Importance of World Cultures, American Studies being forgotten


Photo by Ellie Melvin

Current American Studies students takes notes during a lecture. The class offers a unique approach to learning, which some believe is being thrown away in the school’s push for more APs.

We are used to hearing about local (and even national) controversies surrounding certain high school classes; AP US History curriculum, for instance, is frequently challenged by legislators for how it delves into the more complex and controversial aspects of history. However, the recent elimination of the American Studies and World Cultures classes has the potential to negatively impact student historical learning and civic education in a major way.

World Cultures is a compelling class because of how it brings deep historical and cultural learning to a class level used to more superficial accounts of dates and timelines. It proves that the school’s AP and Honors classes were not the only way for students to delve into the history of their nations, and adapted the techniques of those higher-level classes into an innovative program that combined art and literature with traditional social studies curriculum. And while media literacy programs are blossoming, more traditional social studies classes have a key role to play as well.

In both World Cultures and American Studies, students are able to place literary, artistic, and cultural events in the context of their location and era. That skill, in particular, is one of the most important because in a time where information is everywhere, students need to be able to see beyond the literal text and images when reading or watching media in our hyper-connected and information-saturated world.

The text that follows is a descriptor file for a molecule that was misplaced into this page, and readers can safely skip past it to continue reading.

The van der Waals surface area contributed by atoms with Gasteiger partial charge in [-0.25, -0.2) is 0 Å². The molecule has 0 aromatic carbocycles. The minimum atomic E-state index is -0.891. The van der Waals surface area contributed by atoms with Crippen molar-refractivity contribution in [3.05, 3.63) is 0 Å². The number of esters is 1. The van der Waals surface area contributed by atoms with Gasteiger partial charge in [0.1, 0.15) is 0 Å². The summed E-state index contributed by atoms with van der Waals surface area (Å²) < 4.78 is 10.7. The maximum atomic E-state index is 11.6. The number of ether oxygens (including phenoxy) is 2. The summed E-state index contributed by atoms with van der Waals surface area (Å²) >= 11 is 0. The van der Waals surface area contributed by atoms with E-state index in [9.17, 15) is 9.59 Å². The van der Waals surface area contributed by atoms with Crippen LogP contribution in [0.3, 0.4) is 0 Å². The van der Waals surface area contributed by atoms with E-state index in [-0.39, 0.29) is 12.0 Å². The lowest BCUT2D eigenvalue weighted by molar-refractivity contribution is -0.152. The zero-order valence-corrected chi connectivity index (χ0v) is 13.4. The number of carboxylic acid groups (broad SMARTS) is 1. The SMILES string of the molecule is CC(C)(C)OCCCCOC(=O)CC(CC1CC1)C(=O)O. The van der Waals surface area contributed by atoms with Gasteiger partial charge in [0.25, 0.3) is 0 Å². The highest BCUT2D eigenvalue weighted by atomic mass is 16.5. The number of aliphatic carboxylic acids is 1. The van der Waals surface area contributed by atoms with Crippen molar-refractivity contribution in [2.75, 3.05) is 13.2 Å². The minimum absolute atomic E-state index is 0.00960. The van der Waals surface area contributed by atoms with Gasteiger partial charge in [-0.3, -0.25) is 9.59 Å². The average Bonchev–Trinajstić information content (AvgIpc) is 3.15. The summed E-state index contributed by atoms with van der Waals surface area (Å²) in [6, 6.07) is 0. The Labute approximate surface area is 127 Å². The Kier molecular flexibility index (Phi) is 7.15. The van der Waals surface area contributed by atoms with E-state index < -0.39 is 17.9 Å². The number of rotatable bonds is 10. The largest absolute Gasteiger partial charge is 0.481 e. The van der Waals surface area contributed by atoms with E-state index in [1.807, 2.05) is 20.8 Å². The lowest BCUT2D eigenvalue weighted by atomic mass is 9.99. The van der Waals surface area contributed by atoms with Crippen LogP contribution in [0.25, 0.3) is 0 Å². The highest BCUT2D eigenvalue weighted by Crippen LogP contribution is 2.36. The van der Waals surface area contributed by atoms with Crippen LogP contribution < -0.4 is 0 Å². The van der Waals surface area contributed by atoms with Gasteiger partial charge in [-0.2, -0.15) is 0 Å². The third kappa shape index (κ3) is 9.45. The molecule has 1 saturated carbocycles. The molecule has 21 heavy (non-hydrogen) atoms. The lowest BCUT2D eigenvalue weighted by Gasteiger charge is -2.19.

When we eliminate classes, we eliminate opportunities for students to fall in love with a subject, and we deprive them of the skills necessary to digest the modern worlds vast quantities of information. The cancellations of these two classes plays into a worrying national trend– according to the Atlantic, both civic education and young people’s political educations have been on a sharp decline. Knowing how to place cultural artifacts into context is more important than ever, and by eliminating World Cultures and American Studies, LZHS is eliminating one opportunity for lower class levels of the opportunity to learn those skills as deeply as before.